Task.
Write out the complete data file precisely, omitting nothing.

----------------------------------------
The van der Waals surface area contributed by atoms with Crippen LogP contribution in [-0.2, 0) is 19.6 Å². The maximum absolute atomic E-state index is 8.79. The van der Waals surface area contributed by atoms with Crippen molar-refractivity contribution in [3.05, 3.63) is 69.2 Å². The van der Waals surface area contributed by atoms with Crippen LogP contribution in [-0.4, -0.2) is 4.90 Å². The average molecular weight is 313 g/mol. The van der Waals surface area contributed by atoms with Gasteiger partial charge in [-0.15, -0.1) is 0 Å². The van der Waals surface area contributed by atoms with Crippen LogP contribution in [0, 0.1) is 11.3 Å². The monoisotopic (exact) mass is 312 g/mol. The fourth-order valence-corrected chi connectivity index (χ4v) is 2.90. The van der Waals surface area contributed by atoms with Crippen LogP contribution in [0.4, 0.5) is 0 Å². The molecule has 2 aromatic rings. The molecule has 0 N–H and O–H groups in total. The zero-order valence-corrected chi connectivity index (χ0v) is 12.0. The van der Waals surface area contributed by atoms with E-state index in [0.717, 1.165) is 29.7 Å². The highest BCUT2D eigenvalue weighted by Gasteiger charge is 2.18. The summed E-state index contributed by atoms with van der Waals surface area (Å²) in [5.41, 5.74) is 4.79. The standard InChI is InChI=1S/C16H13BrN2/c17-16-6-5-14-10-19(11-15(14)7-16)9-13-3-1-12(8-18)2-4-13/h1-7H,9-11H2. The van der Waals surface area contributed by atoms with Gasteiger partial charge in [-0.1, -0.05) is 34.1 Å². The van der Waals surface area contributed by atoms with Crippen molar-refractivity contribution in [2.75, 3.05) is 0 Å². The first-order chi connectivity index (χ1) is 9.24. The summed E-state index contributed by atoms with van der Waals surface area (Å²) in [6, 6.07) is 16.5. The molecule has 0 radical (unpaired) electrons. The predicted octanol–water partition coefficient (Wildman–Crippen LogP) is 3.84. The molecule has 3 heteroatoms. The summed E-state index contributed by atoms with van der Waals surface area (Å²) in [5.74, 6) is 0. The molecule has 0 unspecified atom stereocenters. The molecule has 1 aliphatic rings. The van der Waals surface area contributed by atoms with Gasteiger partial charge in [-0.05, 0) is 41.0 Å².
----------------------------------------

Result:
The van der Waals surface area contributed by atoms with Crippen LogP contribution in [-0.2, 0) is 19.6 Å². The maximum absolute atomic E-state index is 8.79. The van der Waals surface area contributed by atoms with Crippen molar-refractivity contribution in [3.05, 3.63) is 69.2 Å². The van der Waals surface area contributed by atoms with Crippen LogP contribution in [-0.4, -0.2) is 4.90 Å². The average molecular weight is 313 g/mol. The van der Waals surface area contributed by atoms with Gasteiger partial charge in [-0.15, -0.1) is 0 Å². The van der Waals surface area contributed by atoms with Crippen LogP contribution in [0, 0.1) is 11.3 Å². The monoisotopic (exact) mass is 312 g/mol. The fourth-order valence-corrected chi connectivity index (χ4v) is 2.90. The van der Waals surface area contributed by atoms with Crippen LogP contribution in [0.4, 0.5) is 0 Å². The molecule has 2 aromatic rings. The molecule has 0 N–H and O–H groups in total. The zero-order valence-corrected chi connectivity index (χ0v) is 12.0. The van der Waals surface area contributed by atoms with E-state index in [0.717, 1.165) is 29.7 Å². The highest BCUT2D eigenvalue weighted by Gasteiger charge is 2.18. The summed E-state index contributed by atoms with van der Waals surface area (Å²) in [5.41, 5.74) is 4.79. The standard InChI is InChI=1S/C16H13BrN2/c17-16-6-5-14-10-19(11-15(14)7-16)9-13-3-1-12(8-18)2-4-13/h1-7H,9-11H2. The van der Waals surface area contributed by atoms with Gasteiger partial charge in [-0.1, -0.05) is 34.1 Å². The van der Waals surface area contributed by atoms with Crippen molar-refractivity contribution in [2.75, 3.05) is 0 Å². The first-order chi connectivity index (χ1) is 9.24. The summed E-state index contributed by atoms with van der Waals surface area (Å²) in [6, 6.07) is 16.5. The molecule has 0 radical (unpaired) electrons. The predicted octanol–water partition coefficient (Wildman–Crippen LogP) is 3.84. The molecule has 3 heteroatoms. The summed E-state index contributed by atoms with van der Waals surface area (Å²) in [5.74, 6) is 0. The molecule has 0 unspecified atom stereocenters. The molecule has 1 aliphatic rings. The van der Waals surface area contributed by atoms with Gasteiger partial charge in [-0.05, 0) is 41.0 Å².